- Studies show there's an executive-employee disconnect about returning to the office.
- Executive excitement about returning to the office may suggest old-school thinking about employment, or it may be an important symbolic step in post-pandemic life.
- Several large U.S. companies plan to welcome back employees to the office in March and April.
- "The fact is, corporate America is likely changed forever," one executive said.
After two years, giddy executives appear on the brink of welcoming their workforces back to the office, whether their employees are ready or not.
"I can't tell you how much I am looking forward to being together again," Apple Chief Executive Tim Cook told his employees in a memo last week, outlining his company's April 11 hybrid back-to-work plan.
"I hope everyone is feeling as energized as I am, and that you are looking forward to seeing your colleagues in person again in the weeks ahead," Comcast's NBCUniversal CEO Jeff Shell wrote in a Feb. 22 memo to staff. "This is an exciting time. Our offices are ready for your return across all NBCUniversal locations."
Even President Joe Biden wrote a letter to federal workers this month telling them to show Americans the time is right to go back to work as Covid cases decline following a dramatic surge fueled by the omicron variant. He broadened his message to all Americans in his March 1 State of the Union address.
"It's time for Americans to get back to work and fill our great downtowns again," Biden said. "People working from home can feel safe to begin to return to the office. We're doing that here in the federal government. The vast majority of federal workers will once again work in person."
Yet studies show employees aren't nearly as gung-ho about returning to work.
The Future Forum, developed by workplace-messaging platform Slack, surveyed more than 10,000 workers globally in the summer of 2021 and found an "executive-employee disconnect" with regard to returning to work. Three-quarters of all executives reported they want to work from the office three to five days a week, compared with about one-third of employees. Among executives who have primarily worked completely remotely through the pandemic, 44% said they wanted to come back to the office every day. Just 17% of employees said the same.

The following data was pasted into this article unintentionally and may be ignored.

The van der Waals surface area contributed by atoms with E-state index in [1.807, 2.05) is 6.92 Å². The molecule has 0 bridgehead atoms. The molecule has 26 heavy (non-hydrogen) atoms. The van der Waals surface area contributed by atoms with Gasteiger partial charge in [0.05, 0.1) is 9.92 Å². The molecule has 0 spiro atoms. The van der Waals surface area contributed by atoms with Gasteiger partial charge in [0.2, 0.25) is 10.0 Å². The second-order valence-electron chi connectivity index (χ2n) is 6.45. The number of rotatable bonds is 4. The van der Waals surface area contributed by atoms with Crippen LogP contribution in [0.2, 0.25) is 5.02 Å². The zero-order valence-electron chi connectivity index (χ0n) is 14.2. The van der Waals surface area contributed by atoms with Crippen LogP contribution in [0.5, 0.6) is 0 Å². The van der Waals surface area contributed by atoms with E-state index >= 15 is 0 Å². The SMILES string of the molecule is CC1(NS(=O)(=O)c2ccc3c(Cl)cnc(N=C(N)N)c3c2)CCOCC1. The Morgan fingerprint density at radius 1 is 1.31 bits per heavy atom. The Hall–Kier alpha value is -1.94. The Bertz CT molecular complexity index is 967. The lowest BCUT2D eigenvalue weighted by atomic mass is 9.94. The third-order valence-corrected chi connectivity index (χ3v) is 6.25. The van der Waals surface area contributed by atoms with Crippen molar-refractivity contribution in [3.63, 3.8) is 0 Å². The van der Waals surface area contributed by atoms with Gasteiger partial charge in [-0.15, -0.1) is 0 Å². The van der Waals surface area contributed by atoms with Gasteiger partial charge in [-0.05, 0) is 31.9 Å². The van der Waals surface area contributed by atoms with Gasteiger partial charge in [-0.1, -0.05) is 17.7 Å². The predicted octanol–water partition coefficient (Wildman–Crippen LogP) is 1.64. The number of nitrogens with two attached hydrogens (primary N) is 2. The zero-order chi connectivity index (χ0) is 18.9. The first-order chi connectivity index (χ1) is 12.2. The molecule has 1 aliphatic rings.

There are several causes for the disconnect, said Brian Elliott, the Future Forum's executive leader and Slack senior vice president. Many executives simply aren't experiencing the same lives of their employees and are falling back on an antiquated view of work to make inferences about what's important for a company to flourish, he said.
"Executives have a better setup at work," said Elliott. "They probably have an office with a door. They probably don't have the same child care issues as many employees. The risk that we run, as a society, even in a hybrid-work setting, is executives don't listen to employees looking for flexibility and a real proximity bias sets in among people who are at the office and those that aren't."
While JP Morgan Chase CEO Jamie Dimon said last year remote work "doesn't work for spontaneous idea generation" and erodes culture, Elliott said the data shows hybrid settings allow for better work-life balance while also increasing workers' sense of belonging among the colleagues. Modern technology connects co-workers — including those who may have worked remotely before the pandemic — that levels the playing field among employees. That sense of fairness, not based on face time or who happens to have a chance meeting in an executive-suite elevator, boosts overall work satisfaction, Elliott said.
"The data runs counter to the idea that always being in the office is the best way to foster culture," Elliott said. "Using digital tools is really important to building a culture for people who aren't the average white male executive. Companies that invest in modern tools and in rethinking how they bring people together will do better than those insisting in full-time office work."
Elliott noted that while Slack benefits from work-from-home policies, all Future Forum research was completed independent of the technology company.